To spot suicidal veterans, VA turns to predictive analytics tool

With as many as 20 veterans committing suicide a day, officials expect REACH VET to root out at-risk patients so doctors can intervene immediately.
By Tom Sullivan
02:53 PM
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To spot suicidal veterans, VA turns to predictive analytics tool

Audie L. Murphy Veterans Administration Hospital in San Antonio, TX (via Wikimedia Commons)

The U.S. Department of Veterans Affairs has launched the Recovery Engagement And Coordination for Health Veterans Enhanced Treatment Program, also known as REACH VET, to pinpoint veterans with suicidal thoughts and intervene immediately.

Describing REACH VET as a cutting-edge predictive model, VA Secretary David Shulkin, MD, said in a statement that the program is already saving lives.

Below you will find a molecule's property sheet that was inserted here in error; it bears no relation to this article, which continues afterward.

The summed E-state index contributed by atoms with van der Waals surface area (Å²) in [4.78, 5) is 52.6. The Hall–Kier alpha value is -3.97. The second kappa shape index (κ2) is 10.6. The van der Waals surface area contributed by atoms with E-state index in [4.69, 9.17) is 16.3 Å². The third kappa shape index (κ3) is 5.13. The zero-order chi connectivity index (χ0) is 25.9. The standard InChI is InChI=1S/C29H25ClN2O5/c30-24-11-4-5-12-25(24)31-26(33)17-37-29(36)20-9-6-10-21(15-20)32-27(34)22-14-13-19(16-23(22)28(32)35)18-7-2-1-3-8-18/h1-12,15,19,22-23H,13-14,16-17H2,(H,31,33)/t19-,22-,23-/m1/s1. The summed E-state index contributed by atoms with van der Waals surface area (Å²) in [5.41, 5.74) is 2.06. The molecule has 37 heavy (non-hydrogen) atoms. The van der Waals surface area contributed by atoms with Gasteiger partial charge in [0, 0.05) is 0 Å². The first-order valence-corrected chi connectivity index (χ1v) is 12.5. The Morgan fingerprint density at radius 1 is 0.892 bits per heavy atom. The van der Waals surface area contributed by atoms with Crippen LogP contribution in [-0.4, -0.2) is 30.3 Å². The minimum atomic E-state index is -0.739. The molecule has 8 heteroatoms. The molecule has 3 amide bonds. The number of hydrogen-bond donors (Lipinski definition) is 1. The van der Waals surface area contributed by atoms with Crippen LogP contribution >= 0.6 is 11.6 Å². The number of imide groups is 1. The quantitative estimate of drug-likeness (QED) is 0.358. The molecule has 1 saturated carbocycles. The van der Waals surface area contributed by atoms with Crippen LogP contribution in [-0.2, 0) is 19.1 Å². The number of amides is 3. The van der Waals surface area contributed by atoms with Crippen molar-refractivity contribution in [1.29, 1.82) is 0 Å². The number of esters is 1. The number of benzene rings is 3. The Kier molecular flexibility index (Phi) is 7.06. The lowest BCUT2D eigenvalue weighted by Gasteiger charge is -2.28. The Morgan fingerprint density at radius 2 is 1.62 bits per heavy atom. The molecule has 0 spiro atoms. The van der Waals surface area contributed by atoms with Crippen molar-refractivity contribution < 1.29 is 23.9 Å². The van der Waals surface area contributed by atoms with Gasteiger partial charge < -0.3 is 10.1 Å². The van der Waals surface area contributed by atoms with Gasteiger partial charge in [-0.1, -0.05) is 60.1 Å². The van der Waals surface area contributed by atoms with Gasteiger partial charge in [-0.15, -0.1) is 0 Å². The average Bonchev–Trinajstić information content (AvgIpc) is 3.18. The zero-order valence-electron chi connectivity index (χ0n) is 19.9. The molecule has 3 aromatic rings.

When REACH VET finds an at-risk veteran, a clinician then reaches out to review the patient’s condition, any ongoing treatments and ultimately determine if care is needed to prevent suicide.

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“Early intervention can lead to better recovery outcomes, lessen the likelihood of challenges becoming crises and reduce the stress that Veterans and their loved ones face,” said Caitlin Thompson, National Director of VA’s Office for Suicide Prevention.

VA began a pilot program of REACH VET in October of 2016 and rolled it out nationwide this week to address the problem of veteran suicide, which the agency estimated to be as many as 20 every day.

“One Veteran suicide is one too many,” Shulkin said. 

Twitter: SullyHIT
Email the writer: tom.sullivan@himssmedia.com


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